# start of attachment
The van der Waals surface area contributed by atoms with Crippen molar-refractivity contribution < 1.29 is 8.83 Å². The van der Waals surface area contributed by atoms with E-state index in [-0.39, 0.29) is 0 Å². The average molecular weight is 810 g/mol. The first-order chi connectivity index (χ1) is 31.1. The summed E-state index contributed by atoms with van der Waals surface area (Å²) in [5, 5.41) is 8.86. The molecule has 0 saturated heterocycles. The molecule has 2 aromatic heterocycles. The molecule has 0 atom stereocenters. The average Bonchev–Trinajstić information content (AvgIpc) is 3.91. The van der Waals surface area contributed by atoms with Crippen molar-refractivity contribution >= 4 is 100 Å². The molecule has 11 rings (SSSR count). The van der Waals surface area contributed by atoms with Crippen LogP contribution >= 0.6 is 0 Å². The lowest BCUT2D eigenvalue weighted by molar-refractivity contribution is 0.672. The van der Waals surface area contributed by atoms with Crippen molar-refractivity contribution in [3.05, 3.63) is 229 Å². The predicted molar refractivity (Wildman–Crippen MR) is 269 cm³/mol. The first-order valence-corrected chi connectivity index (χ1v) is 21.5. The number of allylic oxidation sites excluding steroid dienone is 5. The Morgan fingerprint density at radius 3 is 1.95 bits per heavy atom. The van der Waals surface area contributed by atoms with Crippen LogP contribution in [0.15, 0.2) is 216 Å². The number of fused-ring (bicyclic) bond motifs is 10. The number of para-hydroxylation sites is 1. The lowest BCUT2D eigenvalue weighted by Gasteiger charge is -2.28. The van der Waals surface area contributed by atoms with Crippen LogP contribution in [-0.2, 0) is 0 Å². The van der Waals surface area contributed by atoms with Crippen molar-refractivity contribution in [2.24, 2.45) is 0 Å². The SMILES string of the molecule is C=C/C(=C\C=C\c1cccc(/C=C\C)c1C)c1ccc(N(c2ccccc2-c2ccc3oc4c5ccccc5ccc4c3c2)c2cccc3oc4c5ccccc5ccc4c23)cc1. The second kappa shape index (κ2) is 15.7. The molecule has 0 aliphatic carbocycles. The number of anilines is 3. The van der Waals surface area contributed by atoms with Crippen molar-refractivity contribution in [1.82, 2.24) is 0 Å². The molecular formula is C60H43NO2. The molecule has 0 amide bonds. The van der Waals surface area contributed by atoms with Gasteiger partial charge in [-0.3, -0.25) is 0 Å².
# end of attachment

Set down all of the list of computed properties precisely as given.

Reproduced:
The van der Waals surface area contributed by atoms with Crippen molar-refractivity contribution < 1.29 is 8.83 Å². The van der Waals surface area contributed by atoms with E-state index in [-0.39, 0.29) is 0 Å². The average molecular weight is 810 g/mol. The first-order chi connectivity index (χ1) is 31.1. The summed E-state index contributed by atoms with van der Waals surface area (Å²) in [5, 5.41) is 8.86. The molecule has 0 saturated heterocycles. The molecule has 2 aromatic heterocycles. The molecule has 0 atom stereocenters. The average Bonchev–Trinajstić information content (AvgIpc) is 3.91. The van der Waals surface area contributed by atoms with Crippen molar-refractivity contribution >= 4 is 100 Å². The molecule has 11 rings (SSSR count). The van der Waals surface area contributed by atoms with Crippen LogP contribution >= 0.6 is 0 Å². The lowest BCUT2D eigenvalue weighted by molar-refractivity contribution is 0.672. The van der Waals surface area contributed by atoms with Crippen molar-refractivity contribution in [3.05, 3.63) is 229 Å². The predicted molar refractivity (Wildman–Crippen MR) is 269 cm³/mol. The first-order valence-corrected chi connectivity index (χ1v) is 21.5. The number of allylic oxidation sites excluding steroid dienone is 5. The Morgan fingerprint density at radius 3 is 1.95 bits per heavy atom. The van der Waals surface area contributed by atoms with Crippen LogP contribution in [0.15, 0.2) is 216 Å². The number of fused-ring (bicyclic) bond motifs is 10. The number of para-hydroxylation sites is 1. The lowest BCUT2D eigenvalue weighted by Gasteiger charge is -2.28. The van der Waals surface area contributed by atoms with Crippen LogP contribution in [-0.2, 0) is 0 Å². The van der Waals surface area contributed by atoms with Crippen molar-refractivity contribution in [2.24, 2.45) is 0 Å². The SMILES string of the molecule is C=C/C(=C\C=C\c1cccc(/C=C\C)c1C)c1ccc(N(c2ccccc2-c2ccc3oc4c5ccccc5ccc4c3c2)c2cccc3oc4c5ccccc5ccc4c23)cc1. The second kappa shape index (κ2) is 15.7. The molecule has 0 aliphatic carbocycles. The number of anilines is 3. The van der Waals surface area contributed by atoms with Crippen molar-refractivity contribution in [1.82, 2.24) is 0 Å². The molecular formula is C60H43NO2. The molecule has 0 amide bonds. The van der Waals surface area contributed by atoms with Gasteiger partial charge in [-0.3, -0.25) is 0 Å².